Age and mechanical stability influence fracture callus microstructure
MedWire News: Both age and fracture fixation stability influence fracture callus formation during bone healing, study findings indicate.
However, varying fixator configurations in older individuals did not alter the dominant effect of age on callus tissue mineralization, unlike in their younger counterparts. Therefore, age-associated influences appeared independent of stability, say researchers.
Using three-dimensional in vitro micro-computed tomography (µCT) derived metrics, two-dimensional in vivo radiography, and histology, Georg Duda (Charité-Universitätsmedizin Berlin, Germany), and colleagues investigated the influence of age and varying fixation stability on callus size, geometry, microstructure, composition, remodeling, and vascularity.
They divided 48 female Sprague-Dawley rats with a 1.5-mm osteotomy gap in the femora into four groups defined by variation of fixator stabilities (rigid vs semirigid) and age (12 vs 52 weeks): young rigid; young semi-rigid; old rigid; and old semi-rigid.
The researchers report that semi-rigid fixations resulted in a larger callus cross-sectional area compared with rigid ones.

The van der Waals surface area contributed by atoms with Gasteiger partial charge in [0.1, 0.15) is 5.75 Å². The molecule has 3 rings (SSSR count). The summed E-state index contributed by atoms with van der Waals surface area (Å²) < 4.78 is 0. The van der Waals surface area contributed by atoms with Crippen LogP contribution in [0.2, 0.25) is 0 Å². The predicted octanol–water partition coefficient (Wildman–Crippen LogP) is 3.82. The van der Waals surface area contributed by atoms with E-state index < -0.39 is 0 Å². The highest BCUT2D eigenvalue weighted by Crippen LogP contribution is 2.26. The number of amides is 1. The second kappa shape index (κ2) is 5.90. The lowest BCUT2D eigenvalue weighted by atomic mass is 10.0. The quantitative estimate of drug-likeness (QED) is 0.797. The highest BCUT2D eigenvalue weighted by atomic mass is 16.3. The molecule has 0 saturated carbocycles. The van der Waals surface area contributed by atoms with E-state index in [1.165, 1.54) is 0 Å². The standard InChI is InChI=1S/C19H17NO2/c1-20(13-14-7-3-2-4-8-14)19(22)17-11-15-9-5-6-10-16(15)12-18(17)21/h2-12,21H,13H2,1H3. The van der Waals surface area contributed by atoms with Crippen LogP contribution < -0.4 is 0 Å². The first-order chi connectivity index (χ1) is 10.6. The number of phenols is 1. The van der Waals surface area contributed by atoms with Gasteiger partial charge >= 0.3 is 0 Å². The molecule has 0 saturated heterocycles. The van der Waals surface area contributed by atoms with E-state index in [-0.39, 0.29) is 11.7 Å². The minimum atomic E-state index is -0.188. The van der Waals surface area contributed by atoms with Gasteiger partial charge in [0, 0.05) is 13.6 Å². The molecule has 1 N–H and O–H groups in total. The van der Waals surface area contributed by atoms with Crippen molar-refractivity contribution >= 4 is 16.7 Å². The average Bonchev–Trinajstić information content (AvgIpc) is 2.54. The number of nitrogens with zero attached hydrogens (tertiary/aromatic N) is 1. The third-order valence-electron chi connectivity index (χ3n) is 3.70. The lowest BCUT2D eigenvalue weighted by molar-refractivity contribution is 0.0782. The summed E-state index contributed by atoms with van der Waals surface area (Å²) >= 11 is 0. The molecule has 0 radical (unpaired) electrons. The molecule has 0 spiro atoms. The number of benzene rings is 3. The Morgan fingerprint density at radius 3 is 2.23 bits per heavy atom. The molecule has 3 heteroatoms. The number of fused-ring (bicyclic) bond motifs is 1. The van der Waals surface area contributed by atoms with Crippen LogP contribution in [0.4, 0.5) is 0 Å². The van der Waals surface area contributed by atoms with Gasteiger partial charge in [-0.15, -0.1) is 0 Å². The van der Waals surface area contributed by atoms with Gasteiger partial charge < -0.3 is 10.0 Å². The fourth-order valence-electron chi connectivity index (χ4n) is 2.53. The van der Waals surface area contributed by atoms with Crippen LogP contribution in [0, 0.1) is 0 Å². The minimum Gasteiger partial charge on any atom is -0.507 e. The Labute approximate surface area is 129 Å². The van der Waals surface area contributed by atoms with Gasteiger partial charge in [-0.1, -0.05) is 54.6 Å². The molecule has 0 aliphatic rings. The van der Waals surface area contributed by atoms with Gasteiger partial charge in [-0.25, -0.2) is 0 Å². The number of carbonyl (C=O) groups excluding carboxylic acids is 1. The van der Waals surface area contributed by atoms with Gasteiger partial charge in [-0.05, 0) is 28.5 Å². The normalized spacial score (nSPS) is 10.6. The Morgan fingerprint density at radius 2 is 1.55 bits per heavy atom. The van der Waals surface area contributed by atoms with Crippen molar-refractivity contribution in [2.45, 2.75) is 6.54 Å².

In vitro µCT analysis at 6 weeks postmortem showed callus bridging scores in younger animals were superior to those in their older counterparts. Younger animals also showed significantly larger callus strut thickness, lower perforation in struts, and higher mineralization of callus struts.
Callus mineralization was reduced in young animals with semi-rigid fixation compared with rigid fixation, but remained unaffected by stability in the older group.
While stability had an influence, age showed no influence on callus size and geometry of callus. With no differences observed in relative osteoid areas in the callus region of interest, old as well as semi-rigid fixated animals showed a higher osteoclast count.
In addition, blood vessel density was reduced in animals with semi-rigid fixation.
"In conclusion, in vivo monitoring indicated delayed callus maturation in aged individuals," write Duda and co-authors in the journal Bone.
They explain that callus bridging and callus competence (microstructure and mineralization) were impaired in individuals with an advanced age, which matched with increased bone resorption due to higher osteoclast numbers.
"This study illustrates the dominating role of osteoclastic activity in age-related impaired healing, while demonstrating the optimization of fixation parameters such as stiffness appeared to be less effective in influencing healing in aged individuals," say the researchers.
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By Laura Dean